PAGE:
What I’ve witnessed this month is an endless loop of trauma folded into itself. It’s unnerving to see people across the world completely blind to the ethnic cleansing happening in Gaza right now. The bloodlust happening in front of my eyes is the worst of our history repeating itself. While the Levant region is ultimately the homeland of both the Jews and Palestinians, Israel is a country that relied on violence in its founding. That violence is at the centre of its existence, in more ways than one, and I continue to be hopeful that enough people can imagine a different way of existing than the reality we are living right now. Hurt people hurt people. Oppressed people oppress people. That many fail to recognise, or don’t even attempt to recognise this, is only a weakness. To fail to see Palestinians as human beings is nothing short of a moral failing.

The violence inflicted on Palestinians is hurting Israel more than they can even wrap their heads around. Living in a place where violence is a daily reality isn’t a way to live. Our safety is bound together. Though some of my family sees this moment as a binary, I want to help them imagine another future. A different reality than the one my dad and uncles grew up in where they were the only Arab-Jewish family in their community.

Before 1948, Jews and Palestinians lived amongst one another without the intervention of the Israeli military. It’s possible to achieve. Nationalism leads some to think that if you don’t have all the power, all the land, all the protection, you can’t live at all, and that is such a failure of the imagination. We can build new worlds, we can oppose our own governments as a pathway to change, because our people, not our states, are the ones doing the living.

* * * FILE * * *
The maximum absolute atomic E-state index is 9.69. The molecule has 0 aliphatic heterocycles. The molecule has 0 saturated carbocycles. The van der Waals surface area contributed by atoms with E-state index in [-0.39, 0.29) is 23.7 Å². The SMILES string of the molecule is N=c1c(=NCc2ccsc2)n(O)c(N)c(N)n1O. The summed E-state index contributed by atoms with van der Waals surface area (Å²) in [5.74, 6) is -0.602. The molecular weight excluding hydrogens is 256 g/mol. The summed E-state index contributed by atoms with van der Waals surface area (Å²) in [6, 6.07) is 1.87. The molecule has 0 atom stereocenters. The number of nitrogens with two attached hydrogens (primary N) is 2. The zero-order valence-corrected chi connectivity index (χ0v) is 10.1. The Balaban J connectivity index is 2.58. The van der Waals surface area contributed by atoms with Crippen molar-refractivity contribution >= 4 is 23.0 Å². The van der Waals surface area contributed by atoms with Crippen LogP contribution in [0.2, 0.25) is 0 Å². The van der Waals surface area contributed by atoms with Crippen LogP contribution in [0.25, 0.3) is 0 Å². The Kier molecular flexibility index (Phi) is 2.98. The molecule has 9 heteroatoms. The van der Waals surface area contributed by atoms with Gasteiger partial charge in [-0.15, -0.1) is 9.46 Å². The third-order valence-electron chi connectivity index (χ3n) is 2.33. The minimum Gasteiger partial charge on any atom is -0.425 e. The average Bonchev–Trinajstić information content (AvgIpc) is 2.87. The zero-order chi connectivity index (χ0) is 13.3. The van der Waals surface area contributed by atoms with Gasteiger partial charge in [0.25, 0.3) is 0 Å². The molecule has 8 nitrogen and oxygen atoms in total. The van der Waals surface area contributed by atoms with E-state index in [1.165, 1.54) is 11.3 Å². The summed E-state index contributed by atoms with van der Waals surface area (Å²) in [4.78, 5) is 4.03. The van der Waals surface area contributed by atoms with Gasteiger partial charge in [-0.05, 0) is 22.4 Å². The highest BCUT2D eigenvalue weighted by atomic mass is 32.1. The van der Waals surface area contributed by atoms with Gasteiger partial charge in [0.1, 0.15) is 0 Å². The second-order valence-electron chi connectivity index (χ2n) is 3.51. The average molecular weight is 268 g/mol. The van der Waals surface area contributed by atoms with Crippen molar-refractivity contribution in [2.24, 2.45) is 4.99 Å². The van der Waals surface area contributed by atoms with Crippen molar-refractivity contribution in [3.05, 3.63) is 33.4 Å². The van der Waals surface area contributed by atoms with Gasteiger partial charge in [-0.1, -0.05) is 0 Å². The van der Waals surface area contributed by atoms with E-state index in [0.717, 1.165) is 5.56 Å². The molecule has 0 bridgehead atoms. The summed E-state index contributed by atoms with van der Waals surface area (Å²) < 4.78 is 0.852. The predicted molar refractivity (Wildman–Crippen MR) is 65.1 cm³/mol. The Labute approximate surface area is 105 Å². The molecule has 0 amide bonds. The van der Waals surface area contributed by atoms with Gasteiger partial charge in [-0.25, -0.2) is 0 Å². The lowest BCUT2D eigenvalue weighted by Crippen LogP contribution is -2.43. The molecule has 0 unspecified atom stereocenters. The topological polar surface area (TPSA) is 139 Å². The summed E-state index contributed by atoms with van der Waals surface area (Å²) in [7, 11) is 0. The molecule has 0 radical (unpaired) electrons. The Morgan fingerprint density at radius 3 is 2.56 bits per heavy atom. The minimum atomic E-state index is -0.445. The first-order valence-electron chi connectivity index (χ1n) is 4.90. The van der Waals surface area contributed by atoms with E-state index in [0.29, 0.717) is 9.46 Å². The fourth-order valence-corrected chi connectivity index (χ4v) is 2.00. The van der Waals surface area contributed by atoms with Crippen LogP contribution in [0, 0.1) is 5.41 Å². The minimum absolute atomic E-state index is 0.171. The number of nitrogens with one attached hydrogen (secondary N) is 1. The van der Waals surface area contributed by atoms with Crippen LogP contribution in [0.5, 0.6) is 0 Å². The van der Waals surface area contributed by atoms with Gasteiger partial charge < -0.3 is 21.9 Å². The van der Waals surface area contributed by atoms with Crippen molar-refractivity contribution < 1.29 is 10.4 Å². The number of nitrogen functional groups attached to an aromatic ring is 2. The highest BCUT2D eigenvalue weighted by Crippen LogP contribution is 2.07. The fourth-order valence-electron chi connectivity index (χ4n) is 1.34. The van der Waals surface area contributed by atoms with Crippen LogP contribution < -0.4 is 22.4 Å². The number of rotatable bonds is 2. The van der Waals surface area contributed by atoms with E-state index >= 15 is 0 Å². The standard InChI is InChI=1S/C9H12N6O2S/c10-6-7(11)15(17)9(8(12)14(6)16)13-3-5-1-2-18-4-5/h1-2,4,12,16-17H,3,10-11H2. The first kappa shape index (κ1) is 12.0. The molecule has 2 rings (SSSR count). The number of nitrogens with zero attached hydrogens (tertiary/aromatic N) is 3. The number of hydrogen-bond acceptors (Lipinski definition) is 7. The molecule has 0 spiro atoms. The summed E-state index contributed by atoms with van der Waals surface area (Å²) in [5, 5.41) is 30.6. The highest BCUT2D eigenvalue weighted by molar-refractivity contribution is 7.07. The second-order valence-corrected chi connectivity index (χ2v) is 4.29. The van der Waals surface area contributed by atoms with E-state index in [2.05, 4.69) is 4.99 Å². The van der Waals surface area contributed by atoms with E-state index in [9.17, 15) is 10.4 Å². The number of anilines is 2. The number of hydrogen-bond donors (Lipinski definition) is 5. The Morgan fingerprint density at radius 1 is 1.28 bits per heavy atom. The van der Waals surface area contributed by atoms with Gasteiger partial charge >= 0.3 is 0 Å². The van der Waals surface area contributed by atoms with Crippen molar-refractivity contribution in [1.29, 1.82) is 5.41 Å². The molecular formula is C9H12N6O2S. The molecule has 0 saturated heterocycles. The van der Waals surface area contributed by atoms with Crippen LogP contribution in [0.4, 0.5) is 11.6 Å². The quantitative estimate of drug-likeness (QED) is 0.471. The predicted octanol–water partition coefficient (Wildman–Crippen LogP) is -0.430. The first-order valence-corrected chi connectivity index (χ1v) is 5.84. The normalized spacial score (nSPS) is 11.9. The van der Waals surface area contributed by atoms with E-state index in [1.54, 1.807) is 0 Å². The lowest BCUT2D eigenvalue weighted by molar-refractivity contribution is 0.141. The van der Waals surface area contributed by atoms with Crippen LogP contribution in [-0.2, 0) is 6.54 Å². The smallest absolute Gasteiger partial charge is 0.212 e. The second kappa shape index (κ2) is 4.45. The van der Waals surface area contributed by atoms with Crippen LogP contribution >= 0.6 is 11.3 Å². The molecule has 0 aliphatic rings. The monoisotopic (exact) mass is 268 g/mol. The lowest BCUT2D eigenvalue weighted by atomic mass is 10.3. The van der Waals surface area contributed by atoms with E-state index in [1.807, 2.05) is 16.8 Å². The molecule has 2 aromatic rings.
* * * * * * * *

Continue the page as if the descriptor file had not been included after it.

I once heard Angela Davis say at a talk, “I don’t think we can be consistently anti-racist, consistently anti-semitic without being consistently pro-Palestinian.”

“Most people who are opposed to racism include anti-semitism within that,” she said. “We are as passionately opposed to anti-semitism as we are to anti-Black racism. That opposition also includes a passionate opposition to the occupation of Palestine.”

Everyday I’m thinking about Palestinians digging with their bare hands to rescue survivors in rubble. Palestinians who’ve had no water in their homes, those who still have homes. Palestinians begging for rations of pita, Palestinians standing in piles of children’s bodies, Palestinians who haven’t showered in weeks, Palestinians who have lost their entire family, Palestinians who are now homeless, Palestinians who are now starving, Palestinians who have no anesthesia for surgery, Palestinians starting to hallucinate due to lack of water, food and sleep, Palestinian babies being born, Palestinians.

Our liberation is beholden to Palestinians, and theirs to ours. As a Jew, as an Israeli, as an American, as a queer person, I want to be part of an imagined future. I want a shared land, to live among our cousins again.